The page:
There is no 'normal' and 'abnormal' in mental health
The idea that there is a quintessential distinction between normal emotions and 'mental illness' is widespread. People talk about 'clinical depression' to distinguish it from 'ordinary' depression. One influential journalist in the field of popular science recently decried how people fail to distinguish everyday feelings of depression from (real) 'depressive symptoms'. The disease model of mental health tends to reinforce the idea that the experiences and emotions of people whose problems are placed in diagnostic categories such as 'depression', 'schizophrenia' and 'bipolar disorder' are qualitatively different from 'normal' emotions and experiences. And this faces us with a real contrast. Traditional psychiatry, the 'disease model' of mental health and the diagnostic approach all conceptualise, or at least present a vision of, 'mental illnesses' as qualitatively different to and separable from normality. Research suggests something rather different: that there is no dividing line between 'normal' and 'abnormal' emotions, experiences or behaviours.
Many people, especially clinical psychologists, have suggested that these supposed 'symptoms' of mental illnesses in fact lie on a continuum with normality. Sometimes experiences and emotions become problematical, but this is the same with anything else: any human experience or tendency can become a problem if it is extreme. This idea is neither new nor unusual. I opened this chapter with a short quote from Herman Mellville's novel Billy Budd. It is worthwhile reproducing it at slightly greater length:
Who in the rainbow can draw the line where the violet tint ends and the orange tint begins? Distinctly we see the difference of the colors, but where exactly does the one first blendingly enter into the other? So with sanity and insanity. In pronounced cases there is no question about them. But in some supposed cases, in various degrees supposedly less pronounced, to draw the exact line of demarkation few will undertake tho' for a fee some professional experts will. There is nothing nameable but that some men will undertake to do it for pay.14
An editorial in the Times from 1854 expresses it equally eloquently:
Nothing can be more slightly defined than the line of demarcation between sanity and insanity. Physicians and lawyers have vexed themselves with attempts at definitions in a case where definition is impossible. There has never yet been given to the world anything in the shape of a formula upon this subject which may not be torn to shreds in five minutes by any ordinary logician. Make the definition too narrow, it becomes meaningless; make it too wide, the whole human race are involved in the drag-net. In strictness, we are all mad as often as we give way to passion, to prejudice, to vice to vanity; but if all the passionate, prejudiced, vicious, and vain people in this world are to be locked up as lunatics, who is to keep the keys to the asylum?15
I agree. I cannot see how we can draw 'a line of demarcation between sanity and insanity'. I can see why the idea that there is such a dividing line is popular: it reassures us that mental health problems are discrete, diagnosable entities, experienced by people who are different to us. But in truth, all these experiences lie on continua.
This continuum approach is best understood by thinking about common experiences such as anxiety. All of us will have experienced anxiety at some point in our lives. Some of us have experienced sheer terror, or perhaps become extremely anxious very frequently. Many more of us are often anxious, but to a lesser degree. Only a minority of us will ever experience extremes of anxiety such as a series of panic attacks, crippling obsessions or compulsions to do certain things that would be recognised in the diagnostic textbooks as justifying a diagnosis of an anxiety 'disorder'. Many of us will have had unusual perceptual experiences from time to time, but most of us will have not been disturbed by them and dismissed them as transient and trivial events. Others are plagued by continual psychosis. Some people hear disembodied voices, but regard the experience as 'normal'. Other people are terrified by what they hear. We all feel low from time to time, but some people feel so bad that they contemplate suicide. And - and this is important - all shades of experience fall in between.
Madness and sanity are not qualitatively different states of mind, but should instead be seen as lying at the extreme ends of several spectra of experience. In fact, sanity cannot really be seen as occupying the opposite end to madness on any realistic 'normal' spectrum of experience. If we imagine madness at one end of a continuum, the opposite end will be a never-experienced utopia where we are gloriously happy, rational at all times, clear-sighted and with the acute and precise hearing of an owl, and, in the words of the Times editor, free from all passion, prejudice, vice and vanity.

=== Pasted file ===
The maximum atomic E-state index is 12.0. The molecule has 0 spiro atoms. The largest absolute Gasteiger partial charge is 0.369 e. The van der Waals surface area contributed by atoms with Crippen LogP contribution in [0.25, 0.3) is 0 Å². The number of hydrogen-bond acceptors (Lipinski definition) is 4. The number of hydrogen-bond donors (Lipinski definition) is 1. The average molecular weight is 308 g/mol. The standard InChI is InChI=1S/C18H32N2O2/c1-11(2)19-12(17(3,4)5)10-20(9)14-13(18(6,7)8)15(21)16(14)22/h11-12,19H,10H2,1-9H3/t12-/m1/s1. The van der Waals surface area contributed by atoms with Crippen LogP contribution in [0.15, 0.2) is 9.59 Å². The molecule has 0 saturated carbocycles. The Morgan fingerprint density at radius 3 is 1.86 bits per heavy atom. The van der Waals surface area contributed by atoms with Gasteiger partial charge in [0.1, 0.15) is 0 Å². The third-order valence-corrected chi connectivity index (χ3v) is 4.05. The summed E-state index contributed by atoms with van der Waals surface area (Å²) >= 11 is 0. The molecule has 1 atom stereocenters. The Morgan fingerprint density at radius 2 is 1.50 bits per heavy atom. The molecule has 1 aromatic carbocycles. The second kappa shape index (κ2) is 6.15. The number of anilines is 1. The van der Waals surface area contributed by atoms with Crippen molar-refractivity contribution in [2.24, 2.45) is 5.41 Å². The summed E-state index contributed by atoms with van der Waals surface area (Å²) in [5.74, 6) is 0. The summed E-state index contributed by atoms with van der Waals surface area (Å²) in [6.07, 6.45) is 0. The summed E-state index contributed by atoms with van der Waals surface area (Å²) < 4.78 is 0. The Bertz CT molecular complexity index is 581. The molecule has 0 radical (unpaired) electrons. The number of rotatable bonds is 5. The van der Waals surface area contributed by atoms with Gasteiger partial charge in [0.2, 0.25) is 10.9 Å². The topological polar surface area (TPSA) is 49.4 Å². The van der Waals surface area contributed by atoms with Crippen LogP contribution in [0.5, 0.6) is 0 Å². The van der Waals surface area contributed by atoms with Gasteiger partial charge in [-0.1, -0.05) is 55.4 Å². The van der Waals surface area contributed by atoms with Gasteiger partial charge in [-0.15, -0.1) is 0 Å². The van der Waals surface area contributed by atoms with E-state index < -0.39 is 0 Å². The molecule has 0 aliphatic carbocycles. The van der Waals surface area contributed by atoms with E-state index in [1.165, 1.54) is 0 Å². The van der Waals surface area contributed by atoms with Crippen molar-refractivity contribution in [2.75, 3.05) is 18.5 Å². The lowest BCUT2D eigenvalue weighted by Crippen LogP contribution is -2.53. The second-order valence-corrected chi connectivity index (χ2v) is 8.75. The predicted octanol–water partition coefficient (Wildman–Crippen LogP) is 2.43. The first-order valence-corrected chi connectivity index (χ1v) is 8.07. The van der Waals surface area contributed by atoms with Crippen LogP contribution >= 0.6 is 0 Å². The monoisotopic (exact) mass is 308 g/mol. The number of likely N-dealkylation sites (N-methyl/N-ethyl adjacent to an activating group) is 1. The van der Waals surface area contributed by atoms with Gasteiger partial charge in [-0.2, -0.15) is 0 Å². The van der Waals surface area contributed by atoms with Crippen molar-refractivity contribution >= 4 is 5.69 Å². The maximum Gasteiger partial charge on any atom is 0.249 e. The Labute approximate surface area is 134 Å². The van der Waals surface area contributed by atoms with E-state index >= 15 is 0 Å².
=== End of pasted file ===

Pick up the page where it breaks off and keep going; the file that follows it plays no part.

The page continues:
The editor of the Times also pointed out another fundamental truth that I am attempting to express. The factors that lead to madness are aspects of normal psychology. The Times editorial states that we are all mad so long as we give way to passion, prejudice, vice and vanity. These are - in the slightly poetic prose of a Victorian journalist - normal psychological processes. If passion, prejudice etc., change how we think about the world, then we will blur the lines that separate 'sanity' from 'insanity'.
These continua are not necessarily simple, straight-line, relationships. Part of the way that psychologists understand a wide range of mental health problems is based on understanding vicious cycles and feedback loops. When something bad happens - maybe somebody passes on a piece of bad news - we tend to feel a little low. The way that human memories work means that, when our mood drops, it makes it more likely that we think about more negative things. That is simple psychology, that's how a lot of advertising works. If we can sow a seed of an idea in somebody's mind, the network of associations will lead them to think of a wide range of related matters. So, after bad news, it's very easy to begin to experience a snowball of negative memories. This might lead us to feel even worse, and perhaps to interpret subsequent events in a more negative light than we would do otherwise. Those interpretations in turn might drive our mood down further. When we become depressed, we feel fatigued, lethargic and 'anhedonic' (we are no longer enjoying things we used to). It is then natural to withdraw - to withdraw from social events, to stop doing those things we used to do (but which we no longer enjoy so much), to let our self-care slip. When we do that, we are cutting ourselves off from things that offer us the possibility of reward and enjoyment. And so, our mood drops further. And a vicious cycle ensues, pulling us down into depression. Many problems that involve anxiety also show these kinds of feedback loops. If we are anxious about something (performing in public, perhaps) it is very tempting, very reassuring, very easy, to avoid situations that might expose us to our fears (we might decide to take the day off when our line-manager invites a theatre group to offer a 'mythodrama' session - and, yes, I was once exposed to 'mythodrama' as part of a training course!). That makes us feel better, feel less anxious ... temporarily. But it can lead to further, deeper problems. If, for example, we deal with the impending mythodrama visit (or, more precisely, with our intrusive and obsessive anxious thoughts about that visit) by deploying some compulsive rituals that make us less anxious (wearing our lucky socks, for example) we can find that we become effectively addicted to the compulsions to cope with future anxiety. The fact that many emotional problems are driven at least in part by such vicious cycles means that our journey along the pathway - down the continuum - is not a linear progression. Once we start, we can accelerate progressively downwards ... like a snowball, as we roll downhill, we pick up speed and our problems can escalate. So you can see how normal psychological processes can lead to a wide variety of sometimes quite extreme experiences and states.